You might run into an issue where your provided Google Calendar credentials are not automatically used in this Flow’s elements. The account might say the dummy value “your@googlecalendarusername.com”.

If this happens, then plase go through every instance where those credentials are used, and click on the dropdown to change the account to use your actual Google Account. There are currently 5 spots where that change has to be made. The highlighted parts of the Flow below show where to make the changes:

Credits for the MS Power Automate Flow

This flow is based on the one at Syncing Office 365 Outlook to Google calendar using Power Automate by Alex Matulich. I found it through his helpful question around special date formatting for Google Calendar in a Power Automate discussion thread.

(The date format ended up being “yyyy-MM-ddTHH:mm:ss-00:00” in your own time zone)

Thank you Alex!

My customized Flow is different from Alex’s in that it doesn’t require you to have access to an Excel Online / OneDrive account to keep track of event updates. In my organization, I was not able to make proper use of Excel Tables in the way that Alex’s Flow expected.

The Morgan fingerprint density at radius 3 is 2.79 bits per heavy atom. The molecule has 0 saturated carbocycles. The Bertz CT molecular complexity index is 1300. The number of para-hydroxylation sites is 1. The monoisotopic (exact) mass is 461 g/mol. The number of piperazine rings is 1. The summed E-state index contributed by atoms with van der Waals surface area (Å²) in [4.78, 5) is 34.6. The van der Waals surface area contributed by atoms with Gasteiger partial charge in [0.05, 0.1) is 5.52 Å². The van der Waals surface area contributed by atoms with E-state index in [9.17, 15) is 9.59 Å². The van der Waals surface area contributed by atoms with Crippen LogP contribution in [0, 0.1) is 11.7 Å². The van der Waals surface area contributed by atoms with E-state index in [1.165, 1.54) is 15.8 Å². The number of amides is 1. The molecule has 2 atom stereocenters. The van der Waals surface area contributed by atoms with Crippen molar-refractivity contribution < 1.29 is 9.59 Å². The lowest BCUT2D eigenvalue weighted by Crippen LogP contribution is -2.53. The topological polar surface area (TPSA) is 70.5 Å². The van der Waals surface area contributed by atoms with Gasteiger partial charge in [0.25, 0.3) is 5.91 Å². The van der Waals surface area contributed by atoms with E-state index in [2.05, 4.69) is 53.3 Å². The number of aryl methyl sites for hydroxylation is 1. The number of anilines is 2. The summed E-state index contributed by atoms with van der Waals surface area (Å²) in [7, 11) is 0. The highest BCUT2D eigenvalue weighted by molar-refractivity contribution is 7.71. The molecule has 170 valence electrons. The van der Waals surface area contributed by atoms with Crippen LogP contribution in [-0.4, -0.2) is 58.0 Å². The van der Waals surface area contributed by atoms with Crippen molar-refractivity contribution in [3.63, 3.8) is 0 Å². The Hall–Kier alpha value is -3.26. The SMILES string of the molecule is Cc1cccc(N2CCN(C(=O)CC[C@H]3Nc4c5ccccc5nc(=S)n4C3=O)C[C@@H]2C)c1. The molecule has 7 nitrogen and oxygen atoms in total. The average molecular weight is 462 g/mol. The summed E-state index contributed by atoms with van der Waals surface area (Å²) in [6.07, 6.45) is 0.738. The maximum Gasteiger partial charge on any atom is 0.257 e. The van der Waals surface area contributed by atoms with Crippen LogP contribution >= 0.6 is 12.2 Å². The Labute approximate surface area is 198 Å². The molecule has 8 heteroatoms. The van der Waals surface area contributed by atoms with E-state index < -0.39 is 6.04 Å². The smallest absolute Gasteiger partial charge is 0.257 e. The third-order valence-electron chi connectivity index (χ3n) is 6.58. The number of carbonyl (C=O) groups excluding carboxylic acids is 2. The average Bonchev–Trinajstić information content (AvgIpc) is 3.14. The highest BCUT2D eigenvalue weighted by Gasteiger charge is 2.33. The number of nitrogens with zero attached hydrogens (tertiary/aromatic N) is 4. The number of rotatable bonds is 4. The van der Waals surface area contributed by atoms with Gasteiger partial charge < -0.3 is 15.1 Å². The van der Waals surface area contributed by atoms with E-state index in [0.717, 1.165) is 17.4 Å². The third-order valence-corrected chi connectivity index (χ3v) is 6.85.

Other MS Flows that could be helpful:
Create new events on Google Calendar from Office 365
Copy new events in Office 365 to Google Calendar and send a notification
Update Google Calendar events previously created from Outlook.com

Trying to add Outlook Calendar to Google calendar

There are a few other documented ways to bring your Office 365 Outlook events into G Suite/Google Calendar.

One of them could work for you. It all depends on your employer’s security settings. For me, none of these methods worked. Only the Microsoft Flow method I describe above was effective.

Share calendar from Outlook 2016

You might be able to share your calendar through a “sharing invitation” email, found under the “share calendar” button.

At my organization, sharing a calendar with an external contact was blocked by the admins. A message like “Problem: Your organization’s policy does not allow you to share with this recipient.” comes up whenever you try to share your calendar with a Google account.

Publish to WebDAV server

One recommendation you’ll see for Outlook and Google calendar integration is to use the “Publish to WebDAV Server” option. This requires having an intermediary account on a server like iCal Exchange (accounts are free).

Here is a guide for setting up WebDAV publishing, from Ablebits.

Sync with Google Calendar from Outlook 365 Online

Another option for calendar sync is to go to Outlook 365 Online, then go to Settings -> Calendar -> Accounts.